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The top Klansmen didn't have white robes, but brightly hued ones.  I discovered 
this when my grandfather died in the summer of 1953 and I was deemed old enough 
at 11 to help my dad and uncle clear out his huge old house.  I was allotted 
the task of seeing what was in the attic.  I opened a closet door and 
discovered hanging there a dust-ridden orange Klan robe complete with pointy 
top.  My deeply embarrassed dad, over my supposedly childish objections that 
this was important to history, immediately burned the robe along with most of 
the other effects of my grandfather in a bonfire in the yard.  I now muse about 
the irony that, the more important the rank of the Klansman, the more colored 
his robe was.  Wythe
PS -- John, when I landed the job at the University of Alabama and got to 
Tuscaloosa in September 1966, there were signs on public water fountains 
designating the proper race of a drinker therefrom.  When I left Alabama in 
2007 a group of us were working on getting actually desegregated elementary 
school classes in the state's Black Belt (the school boards were grouping the 
pupils by supposed ability, and lo and behold! almost all the most "able" 
children turned out to be white!).  Given the doggedness of continued racist 
intransigence, the symbols of segregation NEED to be in museums today, such as 
the one in Selma founded by Rose Sanders (one of my heroes, a friend, and a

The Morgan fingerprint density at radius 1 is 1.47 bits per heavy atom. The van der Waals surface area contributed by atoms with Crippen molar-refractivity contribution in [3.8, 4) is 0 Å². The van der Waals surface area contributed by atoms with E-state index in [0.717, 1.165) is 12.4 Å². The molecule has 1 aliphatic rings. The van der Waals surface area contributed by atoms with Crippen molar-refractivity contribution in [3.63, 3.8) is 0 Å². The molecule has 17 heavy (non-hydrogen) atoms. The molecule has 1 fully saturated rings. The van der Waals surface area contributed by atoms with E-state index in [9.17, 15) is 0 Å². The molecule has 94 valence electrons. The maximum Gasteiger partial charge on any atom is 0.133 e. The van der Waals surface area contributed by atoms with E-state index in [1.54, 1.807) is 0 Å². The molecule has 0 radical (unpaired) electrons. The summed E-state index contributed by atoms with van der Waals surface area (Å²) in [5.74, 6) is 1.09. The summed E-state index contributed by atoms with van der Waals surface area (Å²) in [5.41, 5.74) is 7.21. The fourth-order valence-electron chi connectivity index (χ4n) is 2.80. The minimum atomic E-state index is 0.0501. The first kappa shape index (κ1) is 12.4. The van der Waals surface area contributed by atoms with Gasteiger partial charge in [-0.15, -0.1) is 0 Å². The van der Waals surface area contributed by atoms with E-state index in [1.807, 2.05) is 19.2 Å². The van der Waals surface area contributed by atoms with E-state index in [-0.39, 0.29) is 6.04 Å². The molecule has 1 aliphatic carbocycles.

fellow worker in the desegregation trenches) which shows Selma's struggles -- 
desegregation, the marches, the bridge-crossings, the demonstrations, and the 
federal legislation such as the Voting Rights Act which has resulted from 
continuing mostly-black activism centered in Selma.

> On June 18, 2020 at 10:18 PM John A Imani via Marxism 
> <marxism@lists.csbs.utah.edu> wrote:
> 
> 
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> 
> << Indeed I can imagine a world in which these symbols are removed while
> the racist conditions that gave rise to them remain.>>
> 
> And indeed I can imagine a world in which the racist conditions are gone
> while these 'symbols' remain: in books and museums where they belong.
> 
> What is the effect of the sight of a Klan hood, masked conic hat and
> chewing tobacco-stained flowing was-white robe?  What comes to mind when a
> noose is tied from a prominent tree, the grace of its Spanish moss belied?
> The burning of a cross?  The signs  "Colored",  "Whites Only" on the
> restrooms, the water fountains, the lunch counters, the bus depot, the
> trains?  The Confederate flag?  More than signs.  Warnings.
> 
> 'Symbols' speak more than the picture's words.
> 
> Socially recognized, socially understood, socially enforced conventions.
> Southern blacks were almost born knowing where the back of the bus was.
> Which school to attend.  Who to let pass on the sidewalk by stepping onto
> the unpaved easement:  "Yes, Suh", "No, Ma'am".
> 
> Yes, I can imagine a world where historians' can comment in pages and
> inscribe their analyses of such 'symbols' on plaques; where students can be
> taught in our schools; where the merely curious can leaf through a book or
> walk hallowed galleries and pause and think and shake their heads in amazed
> disgust in a land where skin color itself has ceased to be the symbol.
> 
> I join comrade Wythe as a child of the South, fleeing Mason and Dixon's
> line, at the age of 15 but having seen much, enough.  I differ with and
> from the comrade only by being born black.
> 
> JAI
> 
> On Thu, Jun 18, 2020 at 6:03 PM A.R. G <amithrgu...@gmail.com> wrote:
> 
> Very much appreciate Wythe's insight as a Southerner...
> Indeed I can imagine a world in which these symbols are removed while the
> racist conditions that gave rise to them remain.
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